Saturday, March 22, 2014

March 22, 1864: Walt Whitman to Louisa Van Velsor Whitman


On this day 150 years ago, poet Walt Whitman wrote home to his mother, Louisa Van Velsor Whitman.
Washington
March 22 1864

Dearest Mother,

I feel quite bad to hear that you are not well, have a pain in your side, & a very bad cold—dear Mother, I hope it is better—I wish you would write to me, or Jeff would, right away, as I shall not feel easy until I hear—I rec'd George's letter, Jeff wrote with it, about your feeling pretty sick, & the pain—Mother, I also rec'd your letter a few days before—you say the Brown's acted very mean & I should think they did indeed, but as it is going to remain the same about the house, I should let it all pass—I am very glad Mat & Jeff are going to remain, I should not have felt satisfied if they & you had been separated—I have written a letter to Han, with others enclosed, a good long letter, (took two postage stamps)—I have written to George too, directed it to Knoxville.

Mother, every thing is the same with me, I am feeling very well indeed, the old trouble of my head stopt & my ears affected, has not troubled me any since I came back here from Brooklyn—I am writing this in Major Hapgood's old office, cor 15th & F st., where I have my old table & window—it is dusty & chilly to-day, any thing but agreeable—Gen Grant is expected every moment now in the Army of the Potomac, to take active command—I have just this moment heard from the front—there is nothing yet of a movement, but each side is continually on the alert, expecting something to happen—O mother, to think that we are to have here soon what I have seen so many times, the awful loads & trains & boat loads of poor bloody & pale & wounded young men again—for that is what we certainly will, & before very long—I see all the little signs, getting ready in the hospitals &c.—it is dreadful, when one thinks about it—I sometimes think over the sights I have myself seen, the arrival of the wounded after a battle, & the scenes on the field too, & I can hardly believe my own recollection—what an awful thing war is—Mother, it seems not men but a lot of devils & butchers butchering each other—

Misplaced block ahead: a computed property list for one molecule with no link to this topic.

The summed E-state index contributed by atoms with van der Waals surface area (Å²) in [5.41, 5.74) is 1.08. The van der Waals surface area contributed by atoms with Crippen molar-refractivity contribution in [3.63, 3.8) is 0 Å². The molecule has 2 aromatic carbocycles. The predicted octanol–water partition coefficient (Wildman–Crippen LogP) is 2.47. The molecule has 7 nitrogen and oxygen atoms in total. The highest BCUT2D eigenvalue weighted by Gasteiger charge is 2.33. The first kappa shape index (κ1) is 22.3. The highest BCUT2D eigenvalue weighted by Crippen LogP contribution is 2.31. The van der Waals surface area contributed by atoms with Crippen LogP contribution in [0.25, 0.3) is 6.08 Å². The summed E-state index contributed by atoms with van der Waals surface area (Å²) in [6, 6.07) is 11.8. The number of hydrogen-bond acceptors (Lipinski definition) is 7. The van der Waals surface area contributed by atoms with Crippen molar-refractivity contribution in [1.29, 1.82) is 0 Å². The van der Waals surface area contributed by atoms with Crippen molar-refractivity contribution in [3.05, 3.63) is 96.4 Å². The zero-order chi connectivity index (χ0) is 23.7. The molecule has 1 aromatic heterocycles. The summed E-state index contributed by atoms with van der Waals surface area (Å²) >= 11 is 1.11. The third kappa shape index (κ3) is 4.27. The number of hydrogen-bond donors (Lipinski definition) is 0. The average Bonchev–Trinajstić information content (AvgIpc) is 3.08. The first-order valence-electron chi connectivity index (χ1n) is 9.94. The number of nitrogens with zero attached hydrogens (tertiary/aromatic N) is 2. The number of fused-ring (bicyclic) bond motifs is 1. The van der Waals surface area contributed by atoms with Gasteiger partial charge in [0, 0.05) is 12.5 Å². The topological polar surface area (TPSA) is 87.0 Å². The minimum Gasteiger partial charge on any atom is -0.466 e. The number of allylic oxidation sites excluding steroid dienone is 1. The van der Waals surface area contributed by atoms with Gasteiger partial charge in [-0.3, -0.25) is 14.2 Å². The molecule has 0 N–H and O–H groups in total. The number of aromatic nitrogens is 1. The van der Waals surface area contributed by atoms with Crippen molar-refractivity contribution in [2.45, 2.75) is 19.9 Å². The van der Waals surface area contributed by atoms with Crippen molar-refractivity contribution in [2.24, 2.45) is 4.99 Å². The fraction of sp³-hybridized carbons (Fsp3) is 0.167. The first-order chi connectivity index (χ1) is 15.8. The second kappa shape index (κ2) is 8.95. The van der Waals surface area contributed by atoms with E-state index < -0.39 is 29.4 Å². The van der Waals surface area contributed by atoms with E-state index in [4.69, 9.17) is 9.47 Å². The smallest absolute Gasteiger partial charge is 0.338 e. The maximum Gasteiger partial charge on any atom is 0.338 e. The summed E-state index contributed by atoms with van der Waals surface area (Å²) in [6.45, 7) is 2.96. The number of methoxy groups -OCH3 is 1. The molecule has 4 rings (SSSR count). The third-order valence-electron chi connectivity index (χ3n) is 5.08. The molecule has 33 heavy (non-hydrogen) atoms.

Dear Mother, I think twenty times a day about your sickness—O I hope it is not so bad as Jeff wrote, he said you was worse than you had ever been before—& he would write me again—well he must, even if only a few lines—what have you heard from Mary & her family, anything?

Well, dear Mother, I hope this will find you quite well of the pain, & of your cold—write about the little girls & Mat & all—

Walt

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